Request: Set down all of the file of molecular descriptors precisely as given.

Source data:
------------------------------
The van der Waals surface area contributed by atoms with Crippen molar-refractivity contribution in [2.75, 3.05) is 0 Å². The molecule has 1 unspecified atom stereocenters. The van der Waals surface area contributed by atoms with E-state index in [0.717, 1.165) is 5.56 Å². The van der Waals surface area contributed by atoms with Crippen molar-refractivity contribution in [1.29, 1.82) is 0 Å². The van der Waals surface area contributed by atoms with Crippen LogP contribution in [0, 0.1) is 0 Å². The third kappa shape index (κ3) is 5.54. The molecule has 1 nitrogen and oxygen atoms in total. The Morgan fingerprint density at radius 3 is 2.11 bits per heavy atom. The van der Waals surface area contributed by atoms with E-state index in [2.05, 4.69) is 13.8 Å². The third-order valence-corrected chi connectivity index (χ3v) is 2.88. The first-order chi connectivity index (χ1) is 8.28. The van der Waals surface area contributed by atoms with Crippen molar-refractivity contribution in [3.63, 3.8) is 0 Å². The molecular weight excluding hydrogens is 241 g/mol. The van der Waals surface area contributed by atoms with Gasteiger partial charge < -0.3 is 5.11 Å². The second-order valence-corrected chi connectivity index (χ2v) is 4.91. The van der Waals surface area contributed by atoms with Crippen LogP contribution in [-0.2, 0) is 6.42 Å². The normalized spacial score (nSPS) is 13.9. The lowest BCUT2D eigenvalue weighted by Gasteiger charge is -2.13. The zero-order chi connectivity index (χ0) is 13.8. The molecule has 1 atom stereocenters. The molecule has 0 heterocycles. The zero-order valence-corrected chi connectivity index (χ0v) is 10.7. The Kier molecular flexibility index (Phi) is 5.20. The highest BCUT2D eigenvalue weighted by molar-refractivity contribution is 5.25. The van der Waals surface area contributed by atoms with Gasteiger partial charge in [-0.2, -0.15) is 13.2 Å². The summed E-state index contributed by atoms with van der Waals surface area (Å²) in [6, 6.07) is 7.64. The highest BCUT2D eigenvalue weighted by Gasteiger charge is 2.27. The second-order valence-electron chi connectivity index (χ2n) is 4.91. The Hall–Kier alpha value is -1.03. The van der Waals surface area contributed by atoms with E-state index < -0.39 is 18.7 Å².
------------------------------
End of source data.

The van der Waals surface area contributed by atoms with Crippen molar-refractivity contribution in [2.75, 3.05) is 0 Å². The molecule has 1 unspecified atom stereocenters. The van der Waals surface area contributed by atoms with E-state index in [0.717, 1.165) is 5.56 Å². The van der Waals surface area contributed by atoms with Crippen molar-refractivity contribution in [1.29, 1.82) is 0 Å². The van der Waals surface area contributed by atoms with Crippen LogP contribution in [0, 0.1) is 0 Å². The third kappa shape index (κ3) is 5.54. The molecule has 1 nitrogen and oxygen atoms in total. The Morgan fingerprint density at radius 3 is 2.11 bits per heavy atom. The van der Waals surface area contributed by atoms with E-state index in [2.05, 4.69) is 13.8 Å². The third-order valence-corrected chi connectivity index (χ3v) is 2.88. The first-order chi connectivity index (χ1) is 8.28. The van der Waals surface area contributed by atoms with Crippen molar-refractivity contribution in [3.63, 3.8) is 0 Å². The molecular weight excluding hydrogens is 241 g/mol. The van der Waals surface area contributed by atoms with Gasteiger partial charge < -0.3 is 5.11 Å². The second-order valence-corrected chi connectivity index (χ2v) is 4.91. The van der Waals surface area contributed by atoms with Crippen LogP contribution in [-0.2, 0) is 6.42 Å². The normalized spacial score (nSPS) is 13.9. The lowest BCUT2D eigenvalue weighted by Gasteiger charge is -2.13. The zero-order chi connectivity index (χ0) is 13.8. The molecule has 1 atom stereocenters. The molecule has 0 heterocycles. The zero-order valence-corrected chi connectivity index (χ0v) is 10.7. The Kier molecular flexibility index (Phi) is 5.20. The highest BCUT2D eigenvalue weighted by molar-refractivity contribution is 5.25. The van der Waals surface area contributed by atoms with Gasteiger partial charge in [-0.2, -0.15) is 13.2 Å². The summed E-state index contributed by atoms with van der Waals surface area (Å²) in [6, 6.07) is 7.64. The highest BCUT2D eigenvalue weighted by Gasteiger charge is 2.27. The second-order valence-electron chi connectivity index (χ2n) is 4.91. The Hall–Kier alpha value is -1.03. The van der Waals surface area contributed by atoms with E-state index < -0.39 is 18.7 Å².